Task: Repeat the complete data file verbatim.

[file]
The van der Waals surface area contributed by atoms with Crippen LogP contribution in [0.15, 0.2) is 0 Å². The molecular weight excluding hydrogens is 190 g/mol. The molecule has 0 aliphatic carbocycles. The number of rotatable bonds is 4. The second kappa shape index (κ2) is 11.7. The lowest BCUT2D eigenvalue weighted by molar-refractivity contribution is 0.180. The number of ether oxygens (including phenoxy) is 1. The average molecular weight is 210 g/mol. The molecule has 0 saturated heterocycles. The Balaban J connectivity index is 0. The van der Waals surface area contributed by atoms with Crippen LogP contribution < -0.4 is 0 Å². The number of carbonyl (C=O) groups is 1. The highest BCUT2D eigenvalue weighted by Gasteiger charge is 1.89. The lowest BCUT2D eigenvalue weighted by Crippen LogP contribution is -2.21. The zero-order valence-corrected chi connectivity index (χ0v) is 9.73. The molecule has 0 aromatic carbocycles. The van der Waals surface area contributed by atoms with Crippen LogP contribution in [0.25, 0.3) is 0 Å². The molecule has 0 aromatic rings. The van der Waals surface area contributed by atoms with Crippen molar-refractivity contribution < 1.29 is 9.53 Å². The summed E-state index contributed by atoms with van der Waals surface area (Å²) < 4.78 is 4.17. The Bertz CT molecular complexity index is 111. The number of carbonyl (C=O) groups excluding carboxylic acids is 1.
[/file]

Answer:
The van der Waals surface area contributed by atoms with Crippen LogP contribution in [0.15, 0.2) is 0 Å². The molecular weight excluding hydrogens is 190 g/mol. The molecule has 0 aliphatic carbocycles. The number of rotatable bonds is 4. The second kappa shape index (κ2) is 11.7. The lowest BCUT2D eigenvalue weighted by molar-refractivity contribution is 0.180. The number of ether oxygens (including phenoxy) is 1. The average molecular weight is 210 g/mol. The molecule has 0 saturated heterocycles. The Balaban J connectivity index is 0. The van der Waals surface area contributed by atoms with Crippen LogP contribution < -0.4 is 0 Å². The number of carbonyl (C=O) groups is 1. The highest BCUT2D eigenvalue weighted by Gasteiger charge is 1.89. The lowest BCUT2D eigenvalue weighted by Crippen LogP contribution is -2.21. The zero-order valence-corrected chi connectivity index (χ0v) is 9.73. The molecule has 0 aromatic carbocycles. The van der Waals surface area contributed by atoms with Crippen LogP contribution in [0.25, 0.3) is 0 Å². The molecule has 0 aromatic rings. The van der Waals surface area contributed by atoms with Crippen molar-refractivity contribution < 1.29 is 9.53 Å². The summed E-state index contributed by atoms with van der Waals surface area (Å²) < 4.78 is 4.17. The Bertz CT molecular complexity index is 111. The number of carbonyl (C=O) groups excluding carboxylic acids is 1.